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Senators Right to Back Off

TimesLedger Newspapers

U.S. Sens. Charles Schumer and Kirsten Gillibrand have backed off their support for a piece of legislation that would have greatly restricted user access to the Internet.

The U.S. House of Representatives’ Stop Online Piracy and the Senate’s Protect Intellectual Property acts were intended to stop online piracy. They were championed by Hollywood and the recording industry, which lobbied heavily for their passage.

Critics charged that the bills would have allowed the government to shut down websites that facilitate illegal downloads of copyrighted materials. Google, Facebook and Wikipedia, three of the most popular sites on the Internet, could feel the hands of Big Brother closing around their necks. To raise awareness of its concerns, Wikipedia went black for 24 hours Jan. 18.

Schumer and Gillibrand said they held discussions with officials from Facebook, Yahoo and Google before deciding to withdraw support for the bill. The reasons for opposing these bills should have been obvious. As they stand now, they put the burden on these sites to protect intellectual property.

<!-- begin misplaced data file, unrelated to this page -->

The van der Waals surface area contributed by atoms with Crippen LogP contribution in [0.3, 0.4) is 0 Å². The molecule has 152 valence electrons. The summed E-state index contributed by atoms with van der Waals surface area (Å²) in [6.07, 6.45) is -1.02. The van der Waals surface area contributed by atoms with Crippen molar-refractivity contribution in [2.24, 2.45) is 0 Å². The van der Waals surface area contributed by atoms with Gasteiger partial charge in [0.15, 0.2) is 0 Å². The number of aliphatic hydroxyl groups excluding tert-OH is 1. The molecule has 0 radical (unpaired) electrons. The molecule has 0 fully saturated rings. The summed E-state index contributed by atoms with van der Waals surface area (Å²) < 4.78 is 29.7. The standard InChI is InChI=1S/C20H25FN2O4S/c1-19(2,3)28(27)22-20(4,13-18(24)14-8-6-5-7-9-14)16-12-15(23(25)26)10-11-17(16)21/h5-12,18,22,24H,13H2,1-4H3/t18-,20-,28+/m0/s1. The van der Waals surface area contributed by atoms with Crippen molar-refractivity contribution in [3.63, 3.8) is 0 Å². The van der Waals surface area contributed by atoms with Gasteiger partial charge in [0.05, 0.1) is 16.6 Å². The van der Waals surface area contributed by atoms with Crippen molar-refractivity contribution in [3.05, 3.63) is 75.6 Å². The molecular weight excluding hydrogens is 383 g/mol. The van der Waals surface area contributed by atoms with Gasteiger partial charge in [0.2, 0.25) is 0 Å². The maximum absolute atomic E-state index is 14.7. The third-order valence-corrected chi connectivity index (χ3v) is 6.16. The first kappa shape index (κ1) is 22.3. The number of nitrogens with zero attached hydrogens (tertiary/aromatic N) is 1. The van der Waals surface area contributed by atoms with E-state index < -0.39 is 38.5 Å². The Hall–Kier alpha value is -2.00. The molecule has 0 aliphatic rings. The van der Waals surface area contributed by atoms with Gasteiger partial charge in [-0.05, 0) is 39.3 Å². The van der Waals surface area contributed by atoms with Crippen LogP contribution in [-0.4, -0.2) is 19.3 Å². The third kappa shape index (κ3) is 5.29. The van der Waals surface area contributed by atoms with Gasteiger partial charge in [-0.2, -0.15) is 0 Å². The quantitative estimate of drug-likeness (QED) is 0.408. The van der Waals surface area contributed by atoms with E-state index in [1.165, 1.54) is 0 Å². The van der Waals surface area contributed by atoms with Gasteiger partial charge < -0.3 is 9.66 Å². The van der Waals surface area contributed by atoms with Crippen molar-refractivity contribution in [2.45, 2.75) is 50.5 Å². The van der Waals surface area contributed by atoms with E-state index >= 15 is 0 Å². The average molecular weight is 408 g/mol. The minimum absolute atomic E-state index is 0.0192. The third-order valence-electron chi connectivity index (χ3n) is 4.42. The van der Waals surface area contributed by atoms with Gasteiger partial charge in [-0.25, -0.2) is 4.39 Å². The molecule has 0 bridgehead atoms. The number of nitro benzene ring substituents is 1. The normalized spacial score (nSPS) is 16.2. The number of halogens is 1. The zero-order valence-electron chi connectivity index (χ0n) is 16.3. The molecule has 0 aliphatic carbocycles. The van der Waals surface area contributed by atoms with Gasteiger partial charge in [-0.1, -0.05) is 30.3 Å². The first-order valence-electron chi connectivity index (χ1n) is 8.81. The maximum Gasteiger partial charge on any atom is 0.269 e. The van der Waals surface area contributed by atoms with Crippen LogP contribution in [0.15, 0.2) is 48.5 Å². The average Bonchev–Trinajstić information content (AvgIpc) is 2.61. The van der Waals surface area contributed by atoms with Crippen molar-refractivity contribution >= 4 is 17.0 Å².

Under the current arrangements, these sites regularly remove a video, article or song if they are informed the posting violates a copyright. Under the new law, these sites would be responsible to check in advance that the millions of things they or users of the site post do not violate a copyright. If they make a mistake, they could be shut down.

What would the next be? Would the United States follow China, which blocks nearly all access to the Internet?

Filmmakers and the recording industry have a legitimate right to protect their properties, but not at the expense of the millions who use the Internet every day and the businesses that pour billions of dollars into the economy.

We do not have a solution for stopping online piracy, but we are not particularly worried. As they have for decades, Hollywood and the recording industry continue to post enormous profits. They are free, with the help of Congress, to go after the pirates but the Internet should also operate freely.

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